In silico mapped human RefSeq genes in CNVRs were analyzed using Ingenuity Pathways Analysis (IPA) v9.0 (Ingenuity Systems) as previously described (Hou et al. 2011). The accessions of unique genes were imported into the software and subsequently mapped to their corresponding annotations in the Ingenuity Pathways Knowledge Base. The networks accommodating these unique genes (also called focus molecules) were identified in comparison with the comprehensive global networks developed by IPA. The molecule network was illustrated with an assigned relevance score, the number of focus molecules, as well as the top function of the networks. In the process of analysis, each network was set to have a maximum of 35 molecules by default, and only human was chosen for the species option (vs. human, mouse, and rat). We used all for the confidence level, including evidences of experimentally observed, predicted high or moderate confidence. The identified networks were further presented as a network graph showing the biological relationship among different molecules in which molecules were represented as nodes, distinguished by shapes based on the functional category, connected by distinct edges according to the interaction between molecules.

Heatmap hierarchical cluster analysis

Heatmaps were generated using the estimated CN windows for each animal. The gplots R package (http://cran.r-project.org/web/packages/gplots/index.html) was used to graph the CN values and generate hierarchical cluster dendrograms for each animal, using Pearson's correlation.

Cattle CNV distribution and association with segmental duplications and other features

Association between CNVs and SDs was tested by 1000 random simulations by selecting valid genomic segments from the length distribution of 1265 CNVs and determining if the segments overlapped at least one SD. Additional genomic features were obtained from public databases. Determination of the overlap between CNVRs and genomic features was performed as previously described (Liu et al. 2010).

Data access

All aCGH data have been submitted to the NCBI Gene Expression Omnibus (GEO) (http://www.ncbi.nlm.nih.gov/geo/) under accession number GSE31018.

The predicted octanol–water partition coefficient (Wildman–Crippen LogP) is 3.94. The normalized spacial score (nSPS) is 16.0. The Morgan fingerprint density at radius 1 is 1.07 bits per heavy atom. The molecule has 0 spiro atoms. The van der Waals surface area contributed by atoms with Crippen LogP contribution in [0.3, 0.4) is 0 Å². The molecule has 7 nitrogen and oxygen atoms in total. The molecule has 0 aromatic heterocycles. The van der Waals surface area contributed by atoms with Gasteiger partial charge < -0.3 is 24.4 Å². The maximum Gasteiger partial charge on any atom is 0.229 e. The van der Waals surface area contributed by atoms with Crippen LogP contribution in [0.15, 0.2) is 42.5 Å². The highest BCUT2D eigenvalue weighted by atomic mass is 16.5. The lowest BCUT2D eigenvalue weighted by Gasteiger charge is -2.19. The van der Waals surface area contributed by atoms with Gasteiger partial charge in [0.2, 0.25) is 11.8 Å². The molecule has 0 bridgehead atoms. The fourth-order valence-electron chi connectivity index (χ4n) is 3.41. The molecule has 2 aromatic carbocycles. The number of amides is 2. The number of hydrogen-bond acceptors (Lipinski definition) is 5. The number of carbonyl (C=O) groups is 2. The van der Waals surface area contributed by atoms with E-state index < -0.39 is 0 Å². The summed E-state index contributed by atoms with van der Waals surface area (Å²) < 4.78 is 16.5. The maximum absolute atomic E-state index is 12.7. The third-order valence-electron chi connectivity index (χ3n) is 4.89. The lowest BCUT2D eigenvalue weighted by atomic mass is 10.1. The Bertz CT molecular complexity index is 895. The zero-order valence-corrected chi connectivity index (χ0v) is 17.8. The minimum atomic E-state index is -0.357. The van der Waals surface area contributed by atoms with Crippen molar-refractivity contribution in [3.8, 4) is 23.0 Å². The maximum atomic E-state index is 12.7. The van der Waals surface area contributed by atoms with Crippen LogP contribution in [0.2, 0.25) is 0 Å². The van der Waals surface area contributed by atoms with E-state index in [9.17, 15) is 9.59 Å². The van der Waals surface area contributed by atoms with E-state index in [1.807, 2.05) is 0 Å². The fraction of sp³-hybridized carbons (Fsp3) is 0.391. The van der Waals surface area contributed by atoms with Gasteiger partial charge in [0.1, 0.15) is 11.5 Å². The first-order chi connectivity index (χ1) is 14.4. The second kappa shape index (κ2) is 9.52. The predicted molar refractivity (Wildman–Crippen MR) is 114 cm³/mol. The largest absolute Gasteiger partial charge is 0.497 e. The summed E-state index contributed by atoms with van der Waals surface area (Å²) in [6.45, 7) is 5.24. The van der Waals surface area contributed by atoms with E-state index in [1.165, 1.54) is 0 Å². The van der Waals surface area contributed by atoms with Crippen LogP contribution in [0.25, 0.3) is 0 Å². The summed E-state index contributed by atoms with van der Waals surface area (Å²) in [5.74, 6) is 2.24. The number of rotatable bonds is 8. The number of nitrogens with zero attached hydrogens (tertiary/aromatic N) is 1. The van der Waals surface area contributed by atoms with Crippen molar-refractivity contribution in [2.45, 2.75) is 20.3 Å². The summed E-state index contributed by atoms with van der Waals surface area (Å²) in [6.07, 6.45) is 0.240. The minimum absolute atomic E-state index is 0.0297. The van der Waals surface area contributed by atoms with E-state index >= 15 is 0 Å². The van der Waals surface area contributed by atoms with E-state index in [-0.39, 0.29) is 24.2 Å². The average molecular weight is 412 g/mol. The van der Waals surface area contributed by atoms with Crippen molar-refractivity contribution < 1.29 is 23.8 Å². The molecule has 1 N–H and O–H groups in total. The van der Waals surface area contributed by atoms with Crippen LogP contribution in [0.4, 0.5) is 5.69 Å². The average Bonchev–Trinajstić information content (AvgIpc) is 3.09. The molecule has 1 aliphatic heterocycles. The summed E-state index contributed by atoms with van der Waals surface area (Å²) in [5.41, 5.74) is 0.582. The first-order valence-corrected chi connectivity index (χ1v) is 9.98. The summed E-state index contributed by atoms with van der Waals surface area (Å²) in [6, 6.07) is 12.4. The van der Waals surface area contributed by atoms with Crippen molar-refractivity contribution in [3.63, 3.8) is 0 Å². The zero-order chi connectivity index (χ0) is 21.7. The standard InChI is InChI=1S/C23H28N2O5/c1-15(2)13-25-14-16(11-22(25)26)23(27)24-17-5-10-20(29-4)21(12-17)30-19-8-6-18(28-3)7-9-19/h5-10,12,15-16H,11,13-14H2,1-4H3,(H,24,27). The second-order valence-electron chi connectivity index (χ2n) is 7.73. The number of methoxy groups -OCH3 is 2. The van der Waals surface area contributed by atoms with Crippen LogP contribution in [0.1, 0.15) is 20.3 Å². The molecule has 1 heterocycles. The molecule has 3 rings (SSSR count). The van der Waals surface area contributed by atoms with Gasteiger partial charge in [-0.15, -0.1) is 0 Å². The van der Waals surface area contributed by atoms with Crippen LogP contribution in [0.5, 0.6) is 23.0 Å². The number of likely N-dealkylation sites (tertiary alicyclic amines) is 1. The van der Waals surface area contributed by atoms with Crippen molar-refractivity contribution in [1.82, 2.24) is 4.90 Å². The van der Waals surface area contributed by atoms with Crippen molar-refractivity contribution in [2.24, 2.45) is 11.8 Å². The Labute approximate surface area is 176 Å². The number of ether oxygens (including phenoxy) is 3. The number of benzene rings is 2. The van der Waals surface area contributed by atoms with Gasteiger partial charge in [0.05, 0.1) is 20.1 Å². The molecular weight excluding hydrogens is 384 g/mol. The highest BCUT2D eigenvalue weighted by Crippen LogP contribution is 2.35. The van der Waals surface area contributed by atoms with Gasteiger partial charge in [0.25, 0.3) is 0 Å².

Acknowledgments

We thank members of the Illumina Bovine HD SNP Consortium for sharing their samples. We also thank T. Brown, R. Anderson, and A. Dimtchev for technical assistance. E.E.E. is supported by NIH grants GM058815, HG002385 and is an investigator of the Howard Hughes Medical Institute. J.F.T. and C.P.V.T. were supported by Agriculture and Food Research Initiative competitive grant no. 2009-65205-05635 from the USDA National Institute of Food and Agriculture Animal Genome Program. G.E.L. was supported by NRI/AFRI grants nos. 2007-35205-17869 and 2011-67015-30183 from the USDA CSREES (now NIFA) and Project 1265-31000-098-00 from USDA-ARS. Mention of trade names or commercial products in this article is solely for the purpose of providing specific information and does not imply recommendation or endorsement by the US Department of Agriculture.

Authors' contributions: G.E.L. and D.M.B. conceived and designed the experiments. D.M.B., Y.H., C.A., L.K.M., and J.S. performed in silico prediction and computational analyses. Y.H., D.M.B., M.F.C., and M.V. performed aCGH, qPCR, and FISH confirmation. S.G.S., J.F.G., R.D.S., J.F.T., T.S.S., and C.P.V.T. collected samples and sequence data. G.E.L., D.M.B., and E.E.E. wrote the paper.

Footnotes

[Supplemental material is available for this article.]

Article published online before print. Article, supplemental material, and publication date are at http://www.genome.org/cgi/doi/10.1101/gr.133967.111.